Navigating complex surfaces is a no-brainer for this robot

This soft robot uses "physical intelligence" to navigate complicated surfaces without the need for human or computer intervention.
Mrigakshi Dixit
Asymmetrical soft robots
Asymmetrical soft robots

Jie Yin, NC State University 

Engineers have developed a "brainless" soft robot that can effortlessly traverse difficult terrain. 

This breakthrough comes from North Carolina State University researchers, who previously created a soft robot capable of navigating basic mazes without the need for human or computer intervention. 

They have now improvised on this existing design to allow the robot to travel over complicated surfaces. 

“We’ve developed a new soft robot that is capable of turning on its own, allowing it to make its way through twisty mazes, even negotiating its way around moving obstacles. And it’s all done using physical intelligence, rather than being guided by a computer,” said Jie Yin, co-corresponding author of this new paper, in an official release. 

Navigates on the basis of "physical intelligence"

This new and advanced soft robot is based on the concept of “physical intelligence,” which refers to objects whose behavior is shaped with respect to structural design and the materials they are composed of. This feature allows it to navigate autonomously, without the need for guidance from their developers or even their computers. 

The soft robot prototype comprises “ribbon-like liquid crystal elastomers.” 

According to the official release, when these robots are positioned on a surface at least 131 degrees Fahrenheit (55 degrees Celsius), a segment of the ribbon in touch with the surface compresses while the portion of the ribbon exposed to air remains unaffected. This contraction property leads to rolling movement. Hence, the higher the surface temperature, the quicker the robot rolls.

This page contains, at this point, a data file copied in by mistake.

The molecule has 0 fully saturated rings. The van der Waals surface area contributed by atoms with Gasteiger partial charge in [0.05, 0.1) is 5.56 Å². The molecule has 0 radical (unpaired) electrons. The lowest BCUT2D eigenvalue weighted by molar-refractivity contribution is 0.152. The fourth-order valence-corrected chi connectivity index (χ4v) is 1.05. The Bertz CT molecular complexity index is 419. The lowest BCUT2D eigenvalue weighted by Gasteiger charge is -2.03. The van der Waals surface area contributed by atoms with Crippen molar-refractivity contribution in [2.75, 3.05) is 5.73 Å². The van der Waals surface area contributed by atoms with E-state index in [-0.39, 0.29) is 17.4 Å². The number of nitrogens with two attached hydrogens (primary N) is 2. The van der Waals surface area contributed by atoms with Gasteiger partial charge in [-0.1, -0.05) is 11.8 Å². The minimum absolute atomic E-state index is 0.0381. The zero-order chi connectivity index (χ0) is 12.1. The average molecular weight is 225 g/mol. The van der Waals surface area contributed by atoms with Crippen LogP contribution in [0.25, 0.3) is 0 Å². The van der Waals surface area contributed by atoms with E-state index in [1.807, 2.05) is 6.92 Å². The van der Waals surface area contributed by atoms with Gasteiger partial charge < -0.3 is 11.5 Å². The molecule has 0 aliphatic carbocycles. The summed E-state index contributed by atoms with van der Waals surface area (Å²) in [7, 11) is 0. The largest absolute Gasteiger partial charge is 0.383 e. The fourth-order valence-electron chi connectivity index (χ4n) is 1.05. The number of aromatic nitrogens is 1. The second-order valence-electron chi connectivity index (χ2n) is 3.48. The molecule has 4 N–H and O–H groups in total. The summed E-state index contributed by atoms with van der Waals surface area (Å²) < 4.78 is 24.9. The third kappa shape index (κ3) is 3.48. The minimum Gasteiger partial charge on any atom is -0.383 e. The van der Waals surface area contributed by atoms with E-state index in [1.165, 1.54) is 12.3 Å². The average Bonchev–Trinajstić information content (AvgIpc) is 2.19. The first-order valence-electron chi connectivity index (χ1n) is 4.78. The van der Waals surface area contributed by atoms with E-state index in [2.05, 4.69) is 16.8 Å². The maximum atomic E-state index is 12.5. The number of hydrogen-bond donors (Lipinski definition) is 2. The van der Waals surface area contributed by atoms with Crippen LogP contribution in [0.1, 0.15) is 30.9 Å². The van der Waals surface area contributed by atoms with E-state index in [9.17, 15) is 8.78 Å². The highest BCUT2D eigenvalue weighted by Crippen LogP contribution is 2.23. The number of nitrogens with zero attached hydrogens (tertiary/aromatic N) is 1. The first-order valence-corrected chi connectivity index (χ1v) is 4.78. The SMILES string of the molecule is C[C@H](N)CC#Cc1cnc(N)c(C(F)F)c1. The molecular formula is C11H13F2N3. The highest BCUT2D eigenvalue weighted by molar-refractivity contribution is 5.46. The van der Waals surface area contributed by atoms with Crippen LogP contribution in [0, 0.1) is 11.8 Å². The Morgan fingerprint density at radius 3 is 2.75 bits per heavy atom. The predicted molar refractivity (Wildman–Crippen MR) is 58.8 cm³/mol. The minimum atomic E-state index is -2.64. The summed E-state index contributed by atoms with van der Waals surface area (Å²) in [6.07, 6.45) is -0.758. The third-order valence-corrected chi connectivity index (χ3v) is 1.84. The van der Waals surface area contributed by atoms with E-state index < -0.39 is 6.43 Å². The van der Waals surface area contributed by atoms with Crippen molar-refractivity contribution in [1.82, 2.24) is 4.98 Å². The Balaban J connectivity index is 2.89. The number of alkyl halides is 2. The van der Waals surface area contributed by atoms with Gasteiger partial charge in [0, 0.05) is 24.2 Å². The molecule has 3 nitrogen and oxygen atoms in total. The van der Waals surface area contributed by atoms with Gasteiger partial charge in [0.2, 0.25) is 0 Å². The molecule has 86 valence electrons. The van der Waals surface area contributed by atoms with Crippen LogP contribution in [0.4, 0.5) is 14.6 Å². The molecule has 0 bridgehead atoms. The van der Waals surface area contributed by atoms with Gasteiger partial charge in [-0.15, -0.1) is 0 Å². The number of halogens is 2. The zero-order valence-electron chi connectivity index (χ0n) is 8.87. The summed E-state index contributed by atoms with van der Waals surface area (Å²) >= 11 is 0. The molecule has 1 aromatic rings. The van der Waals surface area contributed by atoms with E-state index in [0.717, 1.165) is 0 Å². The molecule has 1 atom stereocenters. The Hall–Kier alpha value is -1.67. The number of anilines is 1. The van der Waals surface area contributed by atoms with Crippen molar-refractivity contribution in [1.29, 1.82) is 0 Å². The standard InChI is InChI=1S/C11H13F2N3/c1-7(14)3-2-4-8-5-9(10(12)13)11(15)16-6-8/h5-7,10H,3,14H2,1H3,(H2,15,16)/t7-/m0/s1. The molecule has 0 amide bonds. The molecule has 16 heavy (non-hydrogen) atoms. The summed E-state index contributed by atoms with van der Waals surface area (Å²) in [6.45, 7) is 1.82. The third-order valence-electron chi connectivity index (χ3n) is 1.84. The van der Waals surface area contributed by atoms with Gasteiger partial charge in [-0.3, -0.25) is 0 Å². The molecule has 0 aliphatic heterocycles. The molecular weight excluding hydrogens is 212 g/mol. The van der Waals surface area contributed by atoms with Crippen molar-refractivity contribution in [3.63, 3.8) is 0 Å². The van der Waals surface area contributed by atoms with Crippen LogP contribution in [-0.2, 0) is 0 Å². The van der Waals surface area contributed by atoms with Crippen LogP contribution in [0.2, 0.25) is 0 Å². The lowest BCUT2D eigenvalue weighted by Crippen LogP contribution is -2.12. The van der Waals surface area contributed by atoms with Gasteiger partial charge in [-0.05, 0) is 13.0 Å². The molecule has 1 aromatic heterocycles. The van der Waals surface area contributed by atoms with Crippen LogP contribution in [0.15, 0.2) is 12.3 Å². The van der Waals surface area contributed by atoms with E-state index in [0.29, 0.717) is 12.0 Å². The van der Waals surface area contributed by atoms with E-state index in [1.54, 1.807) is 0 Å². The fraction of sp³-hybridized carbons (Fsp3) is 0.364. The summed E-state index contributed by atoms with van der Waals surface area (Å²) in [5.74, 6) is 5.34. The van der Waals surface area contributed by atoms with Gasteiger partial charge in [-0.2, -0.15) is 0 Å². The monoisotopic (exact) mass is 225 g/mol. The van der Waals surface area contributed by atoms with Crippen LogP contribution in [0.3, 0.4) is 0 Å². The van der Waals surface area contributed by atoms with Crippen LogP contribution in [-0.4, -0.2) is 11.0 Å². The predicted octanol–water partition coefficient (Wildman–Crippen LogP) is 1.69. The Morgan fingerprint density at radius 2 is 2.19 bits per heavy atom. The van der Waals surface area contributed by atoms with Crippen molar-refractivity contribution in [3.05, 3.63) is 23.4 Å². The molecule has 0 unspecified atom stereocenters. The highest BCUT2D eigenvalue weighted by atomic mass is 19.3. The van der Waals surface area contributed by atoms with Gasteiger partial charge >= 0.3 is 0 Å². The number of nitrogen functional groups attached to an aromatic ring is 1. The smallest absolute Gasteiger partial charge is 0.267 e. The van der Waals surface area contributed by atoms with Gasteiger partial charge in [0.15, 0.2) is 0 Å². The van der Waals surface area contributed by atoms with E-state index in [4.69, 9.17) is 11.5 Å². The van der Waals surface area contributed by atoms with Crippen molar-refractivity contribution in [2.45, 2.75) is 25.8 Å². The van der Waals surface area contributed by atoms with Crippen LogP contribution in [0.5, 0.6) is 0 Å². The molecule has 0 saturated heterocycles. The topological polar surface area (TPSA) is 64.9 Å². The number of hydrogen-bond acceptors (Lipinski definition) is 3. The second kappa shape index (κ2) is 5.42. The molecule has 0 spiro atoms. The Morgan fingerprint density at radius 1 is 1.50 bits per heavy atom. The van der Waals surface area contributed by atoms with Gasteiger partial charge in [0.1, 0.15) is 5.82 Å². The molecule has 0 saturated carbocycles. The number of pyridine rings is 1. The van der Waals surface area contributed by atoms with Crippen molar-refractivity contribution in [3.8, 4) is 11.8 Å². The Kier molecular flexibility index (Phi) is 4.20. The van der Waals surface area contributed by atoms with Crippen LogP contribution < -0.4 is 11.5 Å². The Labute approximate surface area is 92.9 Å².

The robot has an asymmetrical design

The structure of the robot boasts an asymmetrical design, which means it is divided into two distinct parts.

One half consists of a twisted ribbon that stretches in a straight line, while the other is a tightly twisted ribbon that spirals like a staircase. Due to its uneven design, one end of the robot applies greater force to the ground compared to the other end.

“The concept behind our new robot is fairly simple: because of its asymmetrical design, it turns without having to come into contact with an object. So, while it still changes directions when it does come into contact with an object – allowing it to navigate mazes – it cannot get stuck between parallel objects. Instead, its ability to move in arcs allows it to essentially wiggle its way free,” explained Yao Zhao, first author of the paper and a postdoctoral researcher at NC State.

The scientists put its soft robot's navigation skills to the test by making it traverse through several difficult mazes, such as those with moving walls, as well as areas narrower than its own body dimensions. They tested the new robot design on a metal surface and in sand.

The need for soft robots that can travel on rough surfaces is expected to rise in the near future. Because of their distinctive form and characteristics, they have a wide range of applications in a variety of sectors, including search and rescue operations, space exploration, biological research, and even the creation of wearable electronics.